Alternatives

Why have alternatives in a portfolio?

Alternative investments – such as real estate, private equity, infrastructure and commodities are no longer the preserve of the most sophisticated investors. Adding a variety of alternatives to a traditional portfolio has the potential to enhance returns while also reducing risk because they don't typically move in lockstep with other parts of a portfolio. Alternatives are the modern-day "diversifiers"— and they are more accessible than ever through ETFs.

While definitions of alternative investment funds vary, they generally represent assets that move independently of domestic stock and bond markets. Alternatives typically exhibit lower levels of liquidity than traditional financial assets like stocks, and higher levels of volatility.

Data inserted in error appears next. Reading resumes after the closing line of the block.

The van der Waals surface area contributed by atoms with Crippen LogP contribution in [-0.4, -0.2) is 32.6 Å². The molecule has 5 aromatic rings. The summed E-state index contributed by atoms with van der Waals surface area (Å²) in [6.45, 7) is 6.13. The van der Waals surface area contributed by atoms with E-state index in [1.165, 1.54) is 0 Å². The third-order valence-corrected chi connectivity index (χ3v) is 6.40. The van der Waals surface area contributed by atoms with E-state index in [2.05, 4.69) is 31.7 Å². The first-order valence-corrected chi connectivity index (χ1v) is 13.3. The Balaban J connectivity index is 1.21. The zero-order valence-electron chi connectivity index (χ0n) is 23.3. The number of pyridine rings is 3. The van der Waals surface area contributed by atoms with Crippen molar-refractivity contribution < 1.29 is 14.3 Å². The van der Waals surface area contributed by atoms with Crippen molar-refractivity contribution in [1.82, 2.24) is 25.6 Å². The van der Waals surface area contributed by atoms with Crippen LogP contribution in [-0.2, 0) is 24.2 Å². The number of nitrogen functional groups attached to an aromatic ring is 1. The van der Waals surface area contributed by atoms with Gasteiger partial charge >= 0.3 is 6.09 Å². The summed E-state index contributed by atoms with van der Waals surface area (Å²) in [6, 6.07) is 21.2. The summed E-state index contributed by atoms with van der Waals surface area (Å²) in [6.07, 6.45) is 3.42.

Although some alternative investments can exhibit higher volatility, their low correlations to traditional asset classes can give alternatives the potential to enhance a diversified portfolio’s risk/return profile. Today, alternatives can generally be accepted as essential components of broadly diversified portfolios.

Portfolio applications for alternatives

A strategic allocation to one or more alternative investment funds can help insulate a portfolio during downward moves in equity and bond markets to help enhance the portfolio's risk/return profile over time.

Investors may also choose to tactically allocate toward certain alternative assets based on their macroeconomic views. The benefits of ETFs are particularly valuable in the alternatives space, which has historically been marked by low levels of transparency and liquidity, and high costs. Using alternatives in a portfolio may deliver:

  • Improved diversification (i.e. non-, low or moderate correlation) when added to a traditional portfolio consisting of stocks and bonds
  • The opportunity for enhanced returns when added to a traditional portfolio
  • May decrease risk of the overall portfolio